Hydroponic basil for Beginners with videos

Basil Hydroponics for Beginners

Growing hydroponic basil on your kitchen countertop has many advantages over growing outdoors. It’s easier to control the environment, and you can harvest fresh herbs whenever you need them. Plus, you get to see how the basil is growing each day!

If you’re interested in growing herbs indoors, then you should start with basil. This herb is one of the easiest to grow because its very easy to clone or start from seeds and also very forgiving.

When talking about basil, most people are referring to sweet basil or Genovese basil – the basil you can commonly find on your pizza or pasta. However, there are over 50 species grown in different parts of the World.

How grow basil hydroponically from seeds

Tikki O. shows how easy is to grow 5 main varieties of basil using the Kratky hydroponic method. She starts greek, genovese, lemon, opal and thai basil from seeds using cotton balls as a growing medium. Staring seeds on cotton balls is very easy, but if you want there are more Hydroponic seed germination techniques that you can use.

Starting day 8, Tikki is adding some aerogarden nutrients to the seedling and staring day 14 she is moving the plants to a Kratky hydroponic setup made from coffee jars covered in aluminum foil. After 31 days under an led light for 16 hours a day, plants are ready to prune and to use.

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Hydroponic basil start from cuttings

Starting basil from seeds is great, but having so many basil varieties available, you don’t really know how the plant will taste and look for real and it takes longer. So why not starting from a cutting? This way you know for sure how the plant will taste, is faster and basil is very easy to clone: just put the cutting in water and it will develop roots shortly.

Khang Starr says “When ordering Pho noodle soup at any Vietnamese restaurant, you’ll get a dish of sprouts and basil. The basil is really fresh and you can use the remaining stems for cloning or propagating into a new plant. It’s a cheap method to get free basil.”

He is using a plastic tray, a Rock wool cube and some rooting hormone (although this is not really needed). A ziplock bag is useful to preserve humidity if you are living in a very dry area. Of course, you can go even simpler than that: you can just drop the basil in a cup of water and stick it in a window. Should have roots in about 7-10 days and well established root system in about 14 days.

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Jeb Gardener makes a hilarious video on his hydroponic basil growing process:

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Hydroponic basil care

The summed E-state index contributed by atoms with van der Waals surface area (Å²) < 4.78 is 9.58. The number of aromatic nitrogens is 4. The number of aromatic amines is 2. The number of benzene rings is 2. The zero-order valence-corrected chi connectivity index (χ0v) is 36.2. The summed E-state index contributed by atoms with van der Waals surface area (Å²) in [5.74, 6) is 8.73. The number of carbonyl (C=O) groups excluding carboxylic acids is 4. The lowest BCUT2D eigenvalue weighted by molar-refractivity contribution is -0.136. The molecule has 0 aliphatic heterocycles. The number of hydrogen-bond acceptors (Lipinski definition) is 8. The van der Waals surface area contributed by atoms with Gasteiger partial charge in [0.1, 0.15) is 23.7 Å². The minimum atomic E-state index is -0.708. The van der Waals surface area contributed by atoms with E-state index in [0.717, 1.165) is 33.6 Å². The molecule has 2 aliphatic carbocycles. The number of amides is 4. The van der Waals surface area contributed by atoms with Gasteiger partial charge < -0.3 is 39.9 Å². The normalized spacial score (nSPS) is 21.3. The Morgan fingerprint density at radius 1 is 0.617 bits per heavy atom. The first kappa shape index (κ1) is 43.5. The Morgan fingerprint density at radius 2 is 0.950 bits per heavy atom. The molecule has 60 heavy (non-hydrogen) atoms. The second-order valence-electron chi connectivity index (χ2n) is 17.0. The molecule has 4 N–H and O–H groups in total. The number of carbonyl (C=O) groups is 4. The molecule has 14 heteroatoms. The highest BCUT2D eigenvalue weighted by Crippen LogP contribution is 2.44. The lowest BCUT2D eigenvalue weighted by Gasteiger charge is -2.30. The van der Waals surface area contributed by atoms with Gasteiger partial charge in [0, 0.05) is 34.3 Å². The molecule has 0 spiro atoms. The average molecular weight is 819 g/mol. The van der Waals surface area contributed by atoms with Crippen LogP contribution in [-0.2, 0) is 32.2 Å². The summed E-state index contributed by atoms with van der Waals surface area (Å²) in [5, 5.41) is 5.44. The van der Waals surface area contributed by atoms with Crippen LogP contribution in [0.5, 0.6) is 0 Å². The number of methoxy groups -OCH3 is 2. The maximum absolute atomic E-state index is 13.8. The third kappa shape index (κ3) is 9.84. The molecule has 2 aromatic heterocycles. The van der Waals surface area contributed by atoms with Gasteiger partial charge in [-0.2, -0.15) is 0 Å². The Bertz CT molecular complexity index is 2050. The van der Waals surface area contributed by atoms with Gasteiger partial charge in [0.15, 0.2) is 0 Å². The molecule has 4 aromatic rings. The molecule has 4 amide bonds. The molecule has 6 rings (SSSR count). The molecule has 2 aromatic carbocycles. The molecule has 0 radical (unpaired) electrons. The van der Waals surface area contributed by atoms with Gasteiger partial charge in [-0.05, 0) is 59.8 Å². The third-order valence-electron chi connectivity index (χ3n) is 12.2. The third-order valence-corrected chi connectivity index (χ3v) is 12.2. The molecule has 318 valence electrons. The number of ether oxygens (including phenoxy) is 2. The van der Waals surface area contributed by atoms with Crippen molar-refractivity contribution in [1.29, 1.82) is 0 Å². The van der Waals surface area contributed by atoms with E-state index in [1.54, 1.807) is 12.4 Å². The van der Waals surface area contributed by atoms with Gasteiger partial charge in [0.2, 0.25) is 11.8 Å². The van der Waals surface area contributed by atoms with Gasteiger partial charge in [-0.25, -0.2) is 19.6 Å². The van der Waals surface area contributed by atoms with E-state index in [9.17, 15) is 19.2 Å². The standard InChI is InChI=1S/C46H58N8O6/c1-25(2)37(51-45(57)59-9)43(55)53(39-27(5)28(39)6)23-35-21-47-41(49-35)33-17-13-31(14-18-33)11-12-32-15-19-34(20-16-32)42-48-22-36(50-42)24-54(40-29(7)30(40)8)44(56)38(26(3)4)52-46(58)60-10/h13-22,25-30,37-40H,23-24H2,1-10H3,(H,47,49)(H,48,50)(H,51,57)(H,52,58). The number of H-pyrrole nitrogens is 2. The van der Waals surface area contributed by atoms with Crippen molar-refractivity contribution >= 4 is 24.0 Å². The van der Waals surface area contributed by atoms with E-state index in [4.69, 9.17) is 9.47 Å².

It seems that the most common medium for hydroponic basil is Rockwool blocks. However, you can use coco coir, perlite, vermiculite, or even sponges. The basil needs an EC: 1.6–2.2 and pH range: 5.6–6.6 and if you are into making your own hydroponic solution here are some basic specs: 1 gallon water, 2 grams MasterBlend Tomato 4-18-38, 2 grams Calcium Nitrate 15.5-0-0, 1 gram Epsom Salt (Magnesium Sulfate).

Basil is a warm season crop so you should keep it above 21 Celsius and provide plenty of light: 6-8 hours of Sun if you are growing outside and 12-16 hours under led lightning.

Pests and diseases are common: Gray mold, Downy mildew, root rot, aphids, white flies, etc, so growing basil in an indoor hydroponic system makes things easier.

Epic Gardening goes through some basil basic information: varieties and Care, example of Pruning Regrowth, close-Up of Pruning, cutting for propagation, pruning flowers, pests and diseases and inter-planting basil.

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Hydroponic basil pruning

One of the most important maintenance operations for basil is pruning. Basil absolutely loves aggressive pruning, so with a few clever techniques it’s simple to create basil that is bushy, productive, and delicious as Khang Starr explains:

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Storing and using basil

Now that you have all this basil, what can you do with it? You can use it on your pizza fresh, make a pesto or store it for the long term.

Making pesto with your hydroponic basil

Vincenzo’s Plate shows us how to make the real Italian pesto like in the in the region of Liguria in Italy. The steps to make pesto like a real Italian are:

  • cut the basil, including branches (this will actually help the plant grow bigger
  • wash the basil in cold water then dry it with paper towels
  • have ready some parmigiano reggiano, one garlic clove, salt, extra virgin olive oil and pine nuts
  • blend the extra virgin olive oil with the garlic and then add the pine nuts
  • blend for 30 seconds with the basil and parmigiano

You’re done! It takes about 2 minutes!

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What if you have enough pesto and you want to store the basil longer?

Drying or freezing basil for long term storage

DirtFarmerJay shows us how to dry the basil: after he has the basil cuts washed, he pinches only the leaves. Placing them on a tray in the oven for about 1 hour and 45 min will do the job. Check on the trays from time to time and move the leaves to have them all dried. Once they are all dried, you can crush them with your hands then store the basil dust in jars.

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If you want to have non dried basil, you can freeze it as The Fun Fab Life shows us. After cutting washing and drying the basil, she is using the food processor and olive oil to make a basil pasta that can be easily be frozen.

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Read more about indoor hydroponics


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